The Sweetland Minor in Writing prioritizes community. While those enrolled in the program each pursue distinct projects of their own design, we believe that those highly individuated pursuits improve by virtue of writers sharing the same procedural space. To exchange ideas, run experiments, try out jokes, consider alternatives, mirror audiences: none of these can be done in isolation, even if so much of the writing itself must be. Given that emphasis on community, being forced into remote learning might seem at first like a potentially insurmountable threat to the very operation of the Minor.
I think the fact that remote learning hasn’t compromised the Minor at all can be attributed to two things. The first is that because the program already requires students to design and enact their writing projects as websites, there’s a way in which meeting via Zoom actually better prepares the students for how potential readers will take up their writing than a traditional classroom experience does. The latter, while possessing all the virtues of direct, in-person engagement, does not actually predict the means by which most readers now encounter either writing or writers. For better or worse, the digitally mitigated space is now the commons, and its challenges and opportunities are those shared not just by students who happen to be enrolled in this program but by all those who participate in digital discourse. Working exclusively in and through that medium, as opposed to working outside of it and then importing the results, offers a more accurate experience relative to the writing and reading tasks at hand.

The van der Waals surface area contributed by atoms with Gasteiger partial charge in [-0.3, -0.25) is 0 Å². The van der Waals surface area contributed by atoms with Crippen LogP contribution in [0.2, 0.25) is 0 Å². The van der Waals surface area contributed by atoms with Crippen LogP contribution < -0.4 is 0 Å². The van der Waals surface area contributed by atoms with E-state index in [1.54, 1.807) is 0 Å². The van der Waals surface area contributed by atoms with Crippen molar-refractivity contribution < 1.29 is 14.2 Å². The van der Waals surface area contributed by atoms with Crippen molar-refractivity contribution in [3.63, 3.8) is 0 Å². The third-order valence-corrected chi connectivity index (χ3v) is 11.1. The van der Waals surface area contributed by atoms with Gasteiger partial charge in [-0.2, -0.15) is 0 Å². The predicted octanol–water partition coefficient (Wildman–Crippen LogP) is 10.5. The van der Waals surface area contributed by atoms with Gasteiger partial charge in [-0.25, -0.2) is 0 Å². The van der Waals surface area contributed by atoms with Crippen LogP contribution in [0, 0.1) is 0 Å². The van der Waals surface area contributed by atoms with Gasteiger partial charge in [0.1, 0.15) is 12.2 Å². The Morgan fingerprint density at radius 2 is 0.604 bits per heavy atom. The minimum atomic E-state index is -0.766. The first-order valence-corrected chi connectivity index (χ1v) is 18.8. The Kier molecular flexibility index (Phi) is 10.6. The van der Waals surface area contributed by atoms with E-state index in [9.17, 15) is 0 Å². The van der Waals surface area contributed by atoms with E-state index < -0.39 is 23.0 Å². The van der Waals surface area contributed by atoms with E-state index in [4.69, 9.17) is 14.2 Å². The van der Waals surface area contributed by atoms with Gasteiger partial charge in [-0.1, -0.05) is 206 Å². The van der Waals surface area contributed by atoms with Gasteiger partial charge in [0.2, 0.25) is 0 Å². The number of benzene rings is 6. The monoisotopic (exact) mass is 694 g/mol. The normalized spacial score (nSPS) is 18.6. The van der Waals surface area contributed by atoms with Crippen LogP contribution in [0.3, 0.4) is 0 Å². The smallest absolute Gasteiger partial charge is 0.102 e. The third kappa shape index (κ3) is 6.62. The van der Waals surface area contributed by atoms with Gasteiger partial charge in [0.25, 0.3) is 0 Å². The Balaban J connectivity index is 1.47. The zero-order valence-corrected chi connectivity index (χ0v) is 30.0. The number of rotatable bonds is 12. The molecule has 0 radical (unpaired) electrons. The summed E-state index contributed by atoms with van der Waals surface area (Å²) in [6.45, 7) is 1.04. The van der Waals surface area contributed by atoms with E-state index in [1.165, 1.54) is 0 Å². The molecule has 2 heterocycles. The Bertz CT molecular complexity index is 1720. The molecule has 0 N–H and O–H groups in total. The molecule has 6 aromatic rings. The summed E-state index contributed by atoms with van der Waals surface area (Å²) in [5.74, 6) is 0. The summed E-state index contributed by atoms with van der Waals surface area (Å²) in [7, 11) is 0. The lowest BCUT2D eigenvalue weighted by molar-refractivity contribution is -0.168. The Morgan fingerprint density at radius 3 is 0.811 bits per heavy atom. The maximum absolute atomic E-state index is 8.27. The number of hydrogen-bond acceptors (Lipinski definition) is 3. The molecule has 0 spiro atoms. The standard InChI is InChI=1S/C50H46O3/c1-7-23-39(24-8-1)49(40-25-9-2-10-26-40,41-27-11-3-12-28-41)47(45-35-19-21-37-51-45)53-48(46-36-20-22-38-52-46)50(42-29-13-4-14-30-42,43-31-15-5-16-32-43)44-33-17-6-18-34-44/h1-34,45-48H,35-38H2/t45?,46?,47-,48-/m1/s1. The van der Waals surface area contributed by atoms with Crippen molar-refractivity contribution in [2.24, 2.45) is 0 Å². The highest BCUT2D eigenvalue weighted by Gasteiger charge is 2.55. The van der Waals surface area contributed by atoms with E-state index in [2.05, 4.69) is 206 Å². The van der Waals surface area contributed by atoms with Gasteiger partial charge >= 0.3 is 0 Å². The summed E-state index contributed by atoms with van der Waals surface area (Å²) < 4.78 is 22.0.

The second element that helped the program thrive in the midst of remote learning is, of course, the students themselves. Their empathy for those experiencing the stress of remote learning was immense; the fact that all felt it in their own ways made them more alert to the experiences of their peers, not less. And I think it was also useful for the students to “see” each in their own environments rather than in the allegedly neutral shared space of the classroom. It was a useful reminder that every writer writes from somewhere – literally occupying both a discrete physical space and a unique point of view. To have the occasion to remember that while still finding ways to collaborate and create something shared just demonstrates the kind of commitment our Minors bring to the program and to each other. We are grateful for them and to them for demonstrating how unwanted burdens and crises can make communities even as they challenge them.
Lecturer, Sweetland Center for Writing